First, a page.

Other Ingredients

Vitamins, Minerals, and Bioactive Compounds

Emanuela Donati

Department of Research & Development, Granarolo S.p.A., Bologna, Italy

Since their discovery, vitamins have attracted the interest of the scientific community. At first, scientists focused on their role for deficiency prevention or on their behavior as coenzymes. Nowadays, their importance as functional micronutrients providing health benefits is widely recognized: for example, they act as antioxidants, as substances with a hormonal effect and can oppose oxidative stress. Over the last few years, vitamins have also been studied and tested in order to provide better life conditions, to prevent a number of pathologies, to improve psycho-physical performance under chronic stress and finally to assist pharmacotherapies.

Drawing from this new approach, this chapter is intended as an in-depth study of vitamin supplementation in dairy products, in combination with minerals and bioactive compound fortifications, aimed at designing functional products for various population groups.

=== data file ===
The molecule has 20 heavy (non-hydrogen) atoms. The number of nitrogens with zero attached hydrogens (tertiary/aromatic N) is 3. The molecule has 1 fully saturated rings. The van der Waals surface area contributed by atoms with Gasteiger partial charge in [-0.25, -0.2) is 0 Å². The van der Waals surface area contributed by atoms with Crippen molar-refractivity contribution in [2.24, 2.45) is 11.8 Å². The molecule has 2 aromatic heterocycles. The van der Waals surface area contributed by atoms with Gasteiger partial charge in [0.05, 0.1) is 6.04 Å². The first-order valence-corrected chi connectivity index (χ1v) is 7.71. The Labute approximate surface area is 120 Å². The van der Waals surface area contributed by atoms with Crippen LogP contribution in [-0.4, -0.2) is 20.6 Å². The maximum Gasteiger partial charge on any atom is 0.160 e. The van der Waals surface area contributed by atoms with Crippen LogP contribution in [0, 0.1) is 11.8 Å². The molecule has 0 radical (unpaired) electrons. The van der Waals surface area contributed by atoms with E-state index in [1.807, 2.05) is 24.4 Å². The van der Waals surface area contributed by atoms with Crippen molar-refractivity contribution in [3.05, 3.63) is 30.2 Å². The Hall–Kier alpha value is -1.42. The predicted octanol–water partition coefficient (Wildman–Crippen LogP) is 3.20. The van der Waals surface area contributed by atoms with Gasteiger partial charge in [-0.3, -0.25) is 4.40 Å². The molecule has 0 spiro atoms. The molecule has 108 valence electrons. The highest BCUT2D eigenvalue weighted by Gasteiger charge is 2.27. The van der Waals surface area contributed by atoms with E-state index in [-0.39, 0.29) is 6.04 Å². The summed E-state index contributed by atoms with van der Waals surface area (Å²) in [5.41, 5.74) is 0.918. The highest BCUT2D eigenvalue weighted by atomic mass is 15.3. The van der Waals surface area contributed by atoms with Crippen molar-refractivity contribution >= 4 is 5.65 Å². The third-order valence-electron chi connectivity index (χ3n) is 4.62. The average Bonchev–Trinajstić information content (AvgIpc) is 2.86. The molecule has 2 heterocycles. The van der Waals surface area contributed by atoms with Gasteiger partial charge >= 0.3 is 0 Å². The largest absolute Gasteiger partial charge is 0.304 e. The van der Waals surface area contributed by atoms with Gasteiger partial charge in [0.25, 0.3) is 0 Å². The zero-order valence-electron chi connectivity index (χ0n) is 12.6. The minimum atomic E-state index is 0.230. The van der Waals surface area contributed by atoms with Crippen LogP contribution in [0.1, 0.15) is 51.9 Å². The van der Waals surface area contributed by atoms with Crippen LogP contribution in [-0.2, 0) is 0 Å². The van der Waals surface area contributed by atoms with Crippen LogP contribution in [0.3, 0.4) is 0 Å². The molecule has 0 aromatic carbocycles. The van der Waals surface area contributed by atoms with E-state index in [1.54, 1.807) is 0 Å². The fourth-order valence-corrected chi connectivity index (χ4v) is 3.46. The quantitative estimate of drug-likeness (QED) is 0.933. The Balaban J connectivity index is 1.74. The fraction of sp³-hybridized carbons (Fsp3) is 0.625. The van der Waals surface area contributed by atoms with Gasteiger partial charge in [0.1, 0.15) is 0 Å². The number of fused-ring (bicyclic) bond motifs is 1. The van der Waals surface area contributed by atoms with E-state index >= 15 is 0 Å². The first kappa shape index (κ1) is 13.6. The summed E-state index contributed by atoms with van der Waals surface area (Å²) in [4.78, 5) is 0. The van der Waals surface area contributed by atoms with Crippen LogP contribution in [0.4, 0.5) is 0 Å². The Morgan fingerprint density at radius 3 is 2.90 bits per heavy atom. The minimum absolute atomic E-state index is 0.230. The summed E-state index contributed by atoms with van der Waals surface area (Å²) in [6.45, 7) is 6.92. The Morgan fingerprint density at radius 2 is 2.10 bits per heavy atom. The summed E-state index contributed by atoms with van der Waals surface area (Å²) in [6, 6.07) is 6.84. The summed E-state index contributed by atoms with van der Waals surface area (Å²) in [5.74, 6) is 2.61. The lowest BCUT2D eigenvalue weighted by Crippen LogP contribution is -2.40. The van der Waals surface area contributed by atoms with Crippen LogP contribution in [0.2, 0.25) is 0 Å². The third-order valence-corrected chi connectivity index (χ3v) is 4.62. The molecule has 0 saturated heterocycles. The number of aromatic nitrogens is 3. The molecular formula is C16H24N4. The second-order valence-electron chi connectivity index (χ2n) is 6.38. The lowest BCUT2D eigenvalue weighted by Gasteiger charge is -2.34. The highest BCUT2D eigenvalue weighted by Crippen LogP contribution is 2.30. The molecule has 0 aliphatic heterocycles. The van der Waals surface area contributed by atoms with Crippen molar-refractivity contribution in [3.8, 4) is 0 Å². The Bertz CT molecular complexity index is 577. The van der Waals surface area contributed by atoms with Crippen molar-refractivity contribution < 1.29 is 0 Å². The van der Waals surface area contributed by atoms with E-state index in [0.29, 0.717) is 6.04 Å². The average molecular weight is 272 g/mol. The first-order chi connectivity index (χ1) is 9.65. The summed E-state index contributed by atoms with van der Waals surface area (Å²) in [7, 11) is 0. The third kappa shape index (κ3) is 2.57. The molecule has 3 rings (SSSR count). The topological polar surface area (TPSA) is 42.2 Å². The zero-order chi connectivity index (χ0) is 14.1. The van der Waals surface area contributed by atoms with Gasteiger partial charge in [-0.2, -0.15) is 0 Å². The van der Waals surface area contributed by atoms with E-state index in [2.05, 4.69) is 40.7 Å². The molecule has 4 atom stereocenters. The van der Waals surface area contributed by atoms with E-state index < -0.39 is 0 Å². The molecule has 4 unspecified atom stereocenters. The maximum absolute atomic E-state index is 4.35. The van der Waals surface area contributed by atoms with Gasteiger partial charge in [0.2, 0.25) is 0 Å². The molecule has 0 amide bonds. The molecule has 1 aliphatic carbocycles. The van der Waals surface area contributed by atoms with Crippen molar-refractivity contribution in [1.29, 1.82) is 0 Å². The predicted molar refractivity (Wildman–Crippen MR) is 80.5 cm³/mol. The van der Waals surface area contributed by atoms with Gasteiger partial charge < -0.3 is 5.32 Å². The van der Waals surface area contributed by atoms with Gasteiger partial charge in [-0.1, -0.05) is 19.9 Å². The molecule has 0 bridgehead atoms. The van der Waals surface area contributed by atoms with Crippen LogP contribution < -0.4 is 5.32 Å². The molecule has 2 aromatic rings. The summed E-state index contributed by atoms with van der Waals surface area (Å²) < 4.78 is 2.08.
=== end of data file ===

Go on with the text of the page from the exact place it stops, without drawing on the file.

The World Health Organization defines fortification as the supplementation of a foodstuff with one or more essential micronutrients, that may be naturally present in the same, so as to prevent or adjust a proven deficiency in the general population or in a few population segments (Allen, 2006).

Fortification can be used to reestablish the proper levels of nutrients lost in technological processes (e.g., vitamins B lost in heat treatments), to increase the level of nutrients naturally present in food (e.g., calcium in milk, iron in flour), to provide nutrients through commonly used foods (e.g., iodine in salt, vitamins A and D in milk, vitamin A in margarine).

Fortification may also be market-driven. An increased awareness that functional products are important for good health has led to an increase in the production of vitamin-, mineral- and bioactive compound-fortified-foods.

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